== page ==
Raw log exports skyrocket in British Columbia
Victoria – The controversial practice of raw log exports – shipping unprocessed tree trunks overseas without adding any value here in BC – has reached all-time record levels in the last few years.
The most recent data from BC Stats indicates that 2013 was the record year for raw log exports, with a staggering 6.6 million cubic metres (m3) of timber sent abroad (one cubic metre roughly equals one city telephone pole). That is more than six times the amount that was being exported in the mid-1990s, when raw log exports averaged less than one million m3 per year.
“The spike in raw log exports in the last five years is shocking,” said Torrance Coste, Vancouver Island Campaigner with the Wilderness Committee. “At a time when forestry-based communities are hurting, our government is allowing more logs to be exported than ever before, effectively killing jobs here in BC.”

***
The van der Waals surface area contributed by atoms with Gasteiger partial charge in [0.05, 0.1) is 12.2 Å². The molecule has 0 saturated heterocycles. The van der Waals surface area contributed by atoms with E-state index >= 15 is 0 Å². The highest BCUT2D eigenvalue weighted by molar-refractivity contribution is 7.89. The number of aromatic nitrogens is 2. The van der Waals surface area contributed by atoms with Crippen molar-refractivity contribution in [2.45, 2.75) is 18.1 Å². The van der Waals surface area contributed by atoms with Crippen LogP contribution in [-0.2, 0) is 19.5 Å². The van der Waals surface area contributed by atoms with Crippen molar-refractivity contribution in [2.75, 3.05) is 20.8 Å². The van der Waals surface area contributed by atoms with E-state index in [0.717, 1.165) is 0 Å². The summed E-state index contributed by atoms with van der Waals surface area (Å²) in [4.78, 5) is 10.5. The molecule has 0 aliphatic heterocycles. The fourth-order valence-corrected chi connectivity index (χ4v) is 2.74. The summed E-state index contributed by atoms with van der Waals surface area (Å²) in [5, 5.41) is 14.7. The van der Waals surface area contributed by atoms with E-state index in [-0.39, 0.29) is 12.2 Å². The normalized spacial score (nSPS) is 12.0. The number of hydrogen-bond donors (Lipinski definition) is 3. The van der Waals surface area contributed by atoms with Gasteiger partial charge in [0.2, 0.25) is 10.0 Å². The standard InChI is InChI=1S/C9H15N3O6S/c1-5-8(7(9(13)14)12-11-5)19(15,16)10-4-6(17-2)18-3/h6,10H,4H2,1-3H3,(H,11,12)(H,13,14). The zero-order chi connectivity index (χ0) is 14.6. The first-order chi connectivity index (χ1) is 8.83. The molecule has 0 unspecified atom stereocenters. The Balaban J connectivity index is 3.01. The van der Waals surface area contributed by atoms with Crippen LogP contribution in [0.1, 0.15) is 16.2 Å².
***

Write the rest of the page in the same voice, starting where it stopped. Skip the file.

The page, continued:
While 2013 was the record year overall, 2014, 2012 and 2011 came in close behind with more than 5.4 million m3 of wood exported raw each year. If the logs exported in 2014 alone were loaded onto logging trucks and those trucks were lined up end to end, they would cover the distance from Vancouver to Thunder Bay, Ontario.
Nearly 97 percent of raw log exports in Canada come from BC. As a result, BC gets fewer jobs and less economic benefit from its forest resources than any other province. To create one full-time job for a year, Ontario must harvest 292 m3 of wood. To create that same job in BC, it takes 1,312 m3.
“BC’s current forest model isn’t working for the environment or our economy. To ensure healthy forests and sustainable employment, we need to cut fewer trees while providing more jobs and more value, like the other provinces do,” says Coste. “Banning raw log exports is the first key step toward this goal.”
The Wilderness Committee and other environmental groups are calling for reforms in BC forest policy, including a ban on old-growth logging, better conservation of endangered species habitat and drinking water sources and greater inclusion and authority for First Nations and forestry communities.